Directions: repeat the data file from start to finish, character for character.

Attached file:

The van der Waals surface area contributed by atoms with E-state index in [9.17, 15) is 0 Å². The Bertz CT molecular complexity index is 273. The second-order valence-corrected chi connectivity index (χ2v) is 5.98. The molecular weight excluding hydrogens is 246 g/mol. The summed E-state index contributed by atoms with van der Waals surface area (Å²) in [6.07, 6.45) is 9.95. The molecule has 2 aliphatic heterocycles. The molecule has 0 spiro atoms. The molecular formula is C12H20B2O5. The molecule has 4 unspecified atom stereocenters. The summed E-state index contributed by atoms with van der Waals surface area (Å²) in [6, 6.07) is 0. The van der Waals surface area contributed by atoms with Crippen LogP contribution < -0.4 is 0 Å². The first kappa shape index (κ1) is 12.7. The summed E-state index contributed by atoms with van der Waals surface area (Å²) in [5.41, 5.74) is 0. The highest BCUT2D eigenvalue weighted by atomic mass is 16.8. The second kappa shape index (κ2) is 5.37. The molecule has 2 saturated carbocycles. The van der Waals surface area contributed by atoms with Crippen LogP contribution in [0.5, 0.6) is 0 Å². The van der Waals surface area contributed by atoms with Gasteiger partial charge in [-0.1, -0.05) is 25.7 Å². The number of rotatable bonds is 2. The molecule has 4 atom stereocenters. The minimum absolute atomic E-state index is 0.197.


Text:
The van der Waals surface area contributed by atoms with E-state index in [9.17, 15) is 0 Å². The Bertz CT molecular complexity index is 273. The second-order valence-corrected chi connectivity index (χ2v) is 5.98. The molecular weight excluding hydrogens is 246 g/mol. The summed E-state index contributed by atoms with van der Waals surface area (Å²) in [6.07, 6.45) is 9.95. The molecule has 2 aliphatic heterocycles. The molecule has 0 spiro atoms. The molecular formula is C12H20B2O5. The molecule has 4 unspecified atom stereocenters. The summed E-state index contributed by atoms with van der Waals surface area (Å²) in [6, 6.07) is 0. The van der Waals surface area contributed by atoms with Crippen LogP contribution < -0.4 is 0 Å². The first kappa shape index (κ1) is 12.7. The summed E-state index contributed by atoms with van der Waals surface area (Å²) in [5.41, 5.74) is 0. The highest BCUT2D eigenvalue weighted by atomic mass is 16.8. The second kappa shape index (κ2) is 5.37. The molecule has 2 saturated carbocycles. The van der Waals surface area contributed by atoms with Crippen LogP contribution in [0.5, 0.6) is 0 Å². The van der Waals surface area contributed by atoms with Gasteiger partial charge in [-0.1, -0.05) is 25.7 Å². The number of rotatable bonds is 2. The molecule has 4 atom stereocenters. The minimum absolute atomic E-state index is 0.197.